How hard is it to get into college?

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JPM
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Re: How hard is it to get into college?

Post by JPM » Sat Sep 21, 2019 5:08 pm

I went to a 4th rate college myself, that being all I could afford. Did some cheap Juco credits too.

DW did cheap Juco AA then cheap commuter State U for BS then a long career as an educator.

DS #1 always wanted to do business and finance, wanted to go to Super U. Preferred Penn, but waitlisted there and went to SuperU#2. The good thing about SuperU2 turned out to be that the international banking firms that he was interested in joining recruited there. So he had a nice career in international banking. FIREd at 35 in the mid 8 figures but got bored with the sybaritic Manhattan lifestyle and went back to work as an academic at 45.


DS #2 liked DS#1's college friends at SuperU2 so he wanted to go to SuperU2 too for no other reason than that. Went to SuperLaw after that. I don't know if SuperU2 helped with getting into SuperLaw or not. Hated securities law, not that happy about living in NYC either. Came out to the midwest, happy and successful as exurban midwestern solo general practice lawyer. He could have saved us a lot of money going to StateLaw, but c'est la vie.

DD an independent type, went to prep school but not interested in SuperU and preferred big flagship StateU. Millenial style has had 8 or 9 commercial jobs in two countries and 4 states since graduation. Lives out west now and fixes mechanical gadgets with her BF in their spare time.

DN#1 went to SosoU and did well. Then went to SuperLaw and works for the feds.

DN#2 went to SosoU with excellent record there and after some consideration decided against finance. He is a professional musician writing and performing. Makes almost no money doing it but does well doing math test prep.

DN#3 went to StateU accounting and is a manager in a big accounting firm.

DN#4 went to StateU CS and works in tech with a FAANG outfit.

All these kids were 1300-1500 SAT and 31-35 ACT kids. They are all different kids with different interests and paths.

So my experience has been that SuperUs are worth the money for those planning to pursue certain fields but not for most, probably less important for those in STEM fields. Any average college can probably teach you to understand the math and the science, but given that understanding, your career success depends on how well you understand how to apply it and then how to manage the people and the money on the business end of it. A 135-150+ IQ helps a lot even if you don't go to SuperU.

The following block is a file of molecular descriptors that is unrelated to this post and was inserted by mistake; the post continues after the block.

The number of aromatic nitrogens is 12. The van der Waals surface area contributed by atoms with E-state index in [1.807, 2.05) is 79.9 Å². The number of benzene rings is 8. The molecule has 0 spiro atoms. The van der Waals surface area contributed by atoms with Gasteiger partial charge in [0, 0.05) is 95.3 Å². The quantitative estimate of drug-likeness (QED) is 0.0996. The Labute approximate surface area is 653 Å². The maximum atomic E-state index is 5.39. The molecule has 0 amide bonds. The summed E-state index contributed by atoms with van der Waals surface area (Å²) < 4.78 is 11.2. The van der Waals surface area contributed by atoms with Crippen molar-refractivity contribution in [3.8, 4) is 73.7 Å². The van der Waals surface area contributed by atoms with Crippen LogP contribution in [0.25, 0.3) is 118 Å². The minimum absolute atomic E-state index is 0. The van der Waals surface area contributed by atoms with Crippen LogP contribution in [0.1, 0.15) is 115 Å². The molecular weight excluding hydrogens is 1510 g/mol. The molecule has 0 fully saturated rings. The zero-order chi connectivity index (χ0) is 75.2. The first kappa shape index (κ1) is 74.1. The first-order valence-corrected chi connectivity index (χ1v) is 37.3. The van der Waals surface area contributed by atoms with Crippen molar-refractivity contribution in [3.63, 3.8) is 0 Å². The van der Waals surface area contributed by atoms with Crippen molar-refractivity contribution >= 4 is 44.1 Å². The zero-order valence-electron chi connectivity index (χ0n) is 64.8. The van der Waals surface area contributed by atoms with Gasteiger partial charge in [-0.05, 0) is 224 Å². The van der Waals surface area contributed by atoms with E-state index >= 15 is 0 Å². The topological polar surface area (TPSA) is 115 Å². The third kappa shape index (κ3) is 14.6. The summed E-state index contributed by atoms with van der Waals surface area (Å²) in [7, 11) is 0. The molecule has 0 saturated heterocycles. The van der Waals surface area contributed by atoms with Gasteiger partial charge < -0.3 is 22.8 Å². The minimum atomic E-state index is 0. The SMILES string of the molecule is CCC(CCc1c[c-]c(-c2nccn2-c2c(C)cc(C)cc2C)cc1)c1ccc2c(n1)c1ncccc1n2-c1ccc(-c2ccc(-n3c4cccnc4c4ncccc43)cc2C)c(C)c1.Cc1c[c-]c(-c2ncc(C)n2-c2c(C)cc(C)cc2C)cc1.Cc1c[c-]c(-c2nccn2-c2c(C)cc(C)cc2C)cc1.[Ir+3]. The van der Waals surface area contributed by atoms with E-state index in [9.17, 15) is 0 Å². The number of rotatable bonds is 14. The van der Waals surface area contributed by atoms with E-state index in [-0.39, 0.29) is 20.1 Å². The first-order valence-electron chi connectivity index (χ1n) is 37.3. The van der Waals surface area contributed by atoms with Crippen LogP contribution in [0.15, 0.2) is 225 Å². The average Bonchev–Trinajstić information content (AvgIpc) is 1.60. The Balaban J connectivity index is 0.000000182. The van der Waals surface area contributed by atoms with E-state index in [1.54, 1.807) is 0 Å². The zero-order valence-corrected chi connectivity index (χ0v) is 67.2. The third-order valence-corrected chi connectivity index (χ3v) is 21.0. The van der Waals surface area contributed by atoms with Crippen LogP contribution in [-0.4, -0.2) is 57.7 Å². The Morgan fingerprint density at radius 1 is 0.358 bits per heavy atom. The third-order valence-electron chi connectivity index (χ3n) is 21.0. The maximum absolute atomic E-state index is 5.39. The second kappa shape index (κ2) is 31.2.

I have seen more educated professional people damage or destroy their careers by blowing up their personal lives with bad habits or divorces than by missing out on SuperU.

MDfan
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Re: How hard is it to get into college?

Post by MDfan » Sat Sep 21, 2019 5:34 pm

None of my kids got straight As in high school. None got higher than 1200 on their SATs. All applied and were accepted to big state schools. Two received scholarship money. All were/are B students in college. The two who are out have good jobs and are doing well.

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bottlecap
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Re: How hard is it to get into college?

Post by bottlecap » Sat Sep 21, 2019 5:42 pm

The answer is "not hard." Colleges need your mo eye and federal loan money. Even the supposed "not-for-profit" ones.

JT

randomguy
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Re: How hard is it to get into college?

Post by randomguy » Sat Sep 21, 2019 5:49 pm

an_asker wrote:
Sat Sep 21, 2019 3:36 pm
randomguy wrote:
Sat Sep 21, 2019 10:00 am
an_asker wrote:
Fri Sep 20, 2019 11:13 pm
Kid probably sent in a joke application to make sure he wasn't admitted:) The thing with the 2nd tier schools (i.e. the step down from harvard and stanford), is that you can still stand out with excellent academic performance. Get a 4.7 GPA and 1500 SAT, you stand out from most applicants. At MIT, you are one of 4 kids with those same numbers competing for that spot. In the first case you like your odds of getting in. In the 2nd case, you are hoping something else gives you that slight edge to beat out your 3 competitors.
That doesn't sound to be correct (that the kid sent a joke application) - at least based on the data point supplied by multiham.
For kicks I googled UF admissions
In 2018, the middle 50% of University of Florida's incoming class had high school GPAs between 4.2 and 4.6, and an average GPA of 4.42. 25% had a GPA above 4.6, and 25% had a GPA below 4.2.
So a 4.0 GPA is really bad these days at a good state school:). Obviously these numbers are a result of using a 5.0 scale.....
No. These have got to be weighted GPAs. Except - if I can properly paraphrase what DS told me - UF has its own weighting scheme; in other words, if your high school says that your weighted GPA is 5.0, UF might give you a 4.75 weighted GPA. [note - this statement might be my misunderstanding, so don't go by this]
Same thing. If you want to say the scale is out of 4.0 when you can get 5.0, feel free. But that is like saying an amp that goes to 11 is better than one that goes to 10. A perfect GPA for these kids isn't 4.0. It is 5.0. The schools are reweigh everything since some schools are out of 4.5 for AP classes and others 5.0 (among others). Realistically comparing GPA across schools is pretty borderline especially at the top end.

PhilosophyAndrew
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Re: How hard is it to get into college?

Post by PhilosophyAndrew » Sat Sep 21, 2019 5:57 pm